Whisky Magazine Issue 90
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Dr Jim Swan plays a key role in the whisky industry and is at the forefront of innovation. And as Dominic Roskrow discovered, he's very much in demand.
Saying that Dr Jim Swan is quite a busy man is a little like saying that Usain Bolt is quite a fast runner. If you haven't heard of him (Swan that is, not Bolt), then that's not altogether surprising. He operates in the whisky industry's shadows, a behind the scenes guy who pops up where he's needed, does what he needs to do without fuss or favour, then moves on. He doesn't advertise or seek the limelight but the industry knows who and where he is, and they use him when they need to.
If you've met him you're lucky – I've managed it just once in nine years. But visit enough distilleries and it won't be long before you come to one where he's just been or is about to arrive.
He is the whisky industry's answer to Thunderbirds, a one man international rescue service who travels across the world to help distilleries in distress or to advise would-be whisky makers on the best and most realistic way of achieving their goals.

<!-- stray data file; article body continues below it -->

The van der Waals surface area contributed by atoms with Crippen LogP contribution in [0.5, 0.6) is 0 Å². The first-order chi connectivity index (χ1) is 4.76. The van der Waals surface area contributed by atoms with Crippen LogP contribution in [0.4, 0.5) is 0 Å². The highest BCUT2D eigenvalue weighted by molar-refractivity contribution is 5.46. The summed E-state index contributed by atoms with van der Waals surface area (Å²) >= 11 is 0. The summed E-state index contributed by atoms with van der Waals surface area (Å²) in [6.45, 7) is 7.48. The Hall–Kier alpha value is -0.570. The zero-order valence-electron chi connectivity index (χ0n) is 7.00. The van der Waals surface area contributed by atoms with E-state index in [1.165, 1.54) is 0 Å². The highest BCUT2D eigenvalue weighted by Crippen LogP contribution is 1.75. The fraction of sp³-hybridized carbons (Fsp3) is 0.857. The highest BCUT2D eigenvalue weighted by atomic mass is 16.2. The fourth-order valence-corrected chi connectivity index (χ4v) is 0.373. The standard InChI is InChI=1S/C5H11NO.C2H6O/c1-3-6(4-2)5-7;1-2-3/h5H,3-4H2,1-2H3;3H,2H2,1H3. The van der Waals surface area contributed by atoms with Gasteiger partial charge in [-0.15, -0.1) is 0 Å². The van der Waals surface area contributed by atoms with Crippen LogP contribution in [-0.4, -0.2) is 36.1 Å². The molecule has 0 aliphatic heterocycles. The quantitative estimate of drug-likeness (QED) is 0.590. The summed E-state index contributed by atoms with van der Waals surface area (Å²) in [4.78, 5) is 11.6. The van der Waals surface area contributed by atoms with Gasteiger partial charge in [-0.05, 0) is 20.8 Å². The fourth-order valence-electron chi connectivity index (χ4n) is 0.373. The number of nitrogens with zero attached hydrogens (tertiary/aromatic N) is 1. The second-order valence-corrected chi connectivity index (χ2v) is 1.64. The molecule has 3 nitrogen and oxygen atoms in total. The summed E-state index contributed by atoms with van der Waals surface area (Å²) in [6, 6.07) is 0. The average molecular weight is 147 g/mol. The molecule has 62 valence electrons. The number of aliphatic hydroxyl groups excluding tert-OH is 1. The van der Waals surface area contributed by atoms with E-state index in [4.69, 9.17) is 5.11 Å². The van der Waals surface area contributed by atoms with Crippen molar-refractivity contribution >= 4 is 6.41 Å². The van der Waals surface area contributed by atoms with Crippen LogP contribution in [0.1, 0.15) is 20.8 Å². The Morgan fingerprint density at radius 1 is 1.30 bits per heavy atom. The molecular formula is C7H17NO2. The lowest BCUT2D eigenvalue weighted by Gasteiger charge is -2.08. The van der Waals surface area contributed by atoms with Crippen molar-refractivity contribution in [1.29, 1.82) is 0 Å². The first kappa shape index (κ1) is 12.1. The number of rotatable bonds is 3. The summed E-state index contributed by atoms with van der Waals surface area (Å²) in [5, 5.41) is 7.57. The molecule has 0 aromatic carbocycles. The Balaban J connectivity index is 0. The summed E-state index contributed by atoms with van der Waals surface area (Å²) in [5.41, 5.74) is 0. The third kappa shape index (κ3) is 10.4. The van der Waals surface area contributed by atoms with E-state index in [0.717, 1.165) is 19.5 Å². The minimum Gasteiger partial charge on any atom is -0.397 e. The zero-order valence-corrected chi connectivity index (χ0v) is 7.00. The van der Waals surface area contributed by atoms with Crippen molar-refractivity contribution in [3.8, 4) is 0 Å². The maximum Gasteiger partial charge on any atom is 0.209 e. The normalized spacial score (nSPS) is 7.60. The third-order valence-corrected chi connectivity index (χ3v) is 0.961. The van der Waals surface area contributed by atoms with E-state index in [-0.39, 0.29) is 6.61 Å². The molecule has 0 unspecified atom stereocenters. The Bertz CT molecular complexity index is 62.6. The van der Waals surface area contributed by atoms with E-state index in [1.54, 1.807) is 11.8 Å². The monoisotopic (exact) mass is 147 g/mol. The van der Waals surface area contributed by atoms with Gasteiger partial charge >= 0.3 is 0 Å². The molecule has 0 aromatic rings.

And he's busy. Very busy. So busy in fact that it takes us months to organise an interview. At one point there's a possibility of meeting in St Pancras International Station but the window turns out to be too small.
Heathrow perhaps, before Swan flies out to India? Nope. Heathrow on his way back?
Not happening. Eventually we manage a telephone conversation.
“You have been particularly unlucky,” he laughs when we finally speak. “The volcanic ash affected me severely and none of the meetings which were put off at that time were cancelled, just postpon...